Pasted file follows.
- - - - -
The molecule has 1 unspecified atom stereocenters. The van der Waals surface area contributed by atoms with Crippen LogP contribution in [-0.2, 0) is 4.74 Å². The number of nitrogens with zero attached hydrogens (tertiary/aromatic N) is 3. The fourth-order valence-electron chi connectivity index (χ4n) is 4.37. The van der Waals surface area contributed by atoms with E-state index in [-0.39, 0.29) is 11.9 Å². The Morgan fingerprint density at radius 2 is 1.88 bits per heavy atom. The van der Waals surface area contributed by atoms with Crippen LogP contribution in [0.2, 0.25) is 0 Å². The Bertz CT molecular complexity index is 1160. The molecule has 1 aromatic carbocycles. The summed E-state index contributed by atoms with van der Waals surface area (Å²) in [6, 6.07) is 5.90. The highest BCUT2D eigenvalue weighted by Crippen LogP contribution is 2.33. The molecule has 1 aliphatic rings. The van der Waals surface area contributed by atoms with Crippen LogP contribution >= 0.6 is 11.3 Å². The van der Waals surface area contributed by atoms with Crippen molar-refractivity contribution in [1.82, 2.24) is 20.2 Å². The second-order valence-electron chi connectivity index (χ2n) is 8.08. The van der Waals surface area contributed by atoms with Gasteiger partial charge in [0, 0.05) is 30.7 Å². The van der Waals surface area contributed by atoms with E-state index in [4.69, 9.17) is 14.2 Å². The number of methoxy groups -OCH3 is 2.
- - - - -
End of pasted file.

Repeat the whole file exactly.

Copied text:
The molecule has 1 unspecified atom stereocenters. The van der Waals surface area contributed by atoms with Crippen LogP contribution in [-0.2, 0) is 4.74 Å². The number of nitrogens with zero attached hydrogens (tertiary/aromatic N) is 3. The fourth-order valence-electron chi connectivity index (χ4n) is 4.37. The van der Waals surface area contributed by atoms with E-state index in [-0.39, 0.29) is 11.9 Å². The Morgan fingerprint density at radius 2 is 1.88 bits per heavy atom. The van der Waals surface area contributed by atoms with Crippen LogP contribution in [0.2, 0.25) is 0 Å². The Bertz CT molecular complexity index is 1160. The molecule has 1 aromatic carbocycles. The summed E-state index contributed by atoms with van der Waals surface area (Å²) in [6, 6.07) is 5.90. The highest BCUT2D eigenvalue weighted by Crippen LogP contribution is 2.33. The molecule has 1 aliphatic rings. The van der Waals surface area contributed by atoms with Crippen LogP contribution >= 0.6 is 11.3 Å². The van der Waals surface area contributed by atoms with Crippen molar-refractivity contribution in [1.82, 2.24) is 20.2 Å². The second-order valence-electron chi connectivity index (χ2n) is 8.08. The van der Waals surface area contributed by atoms with Gasteiger partial charge in [0, 0.05) is 30.7 Å². The van der Waals surface area contributed by atoms with E-state index in [4.69, 9.17) is 14.2 Å². The number of methoxy groups -OCH3 is 2.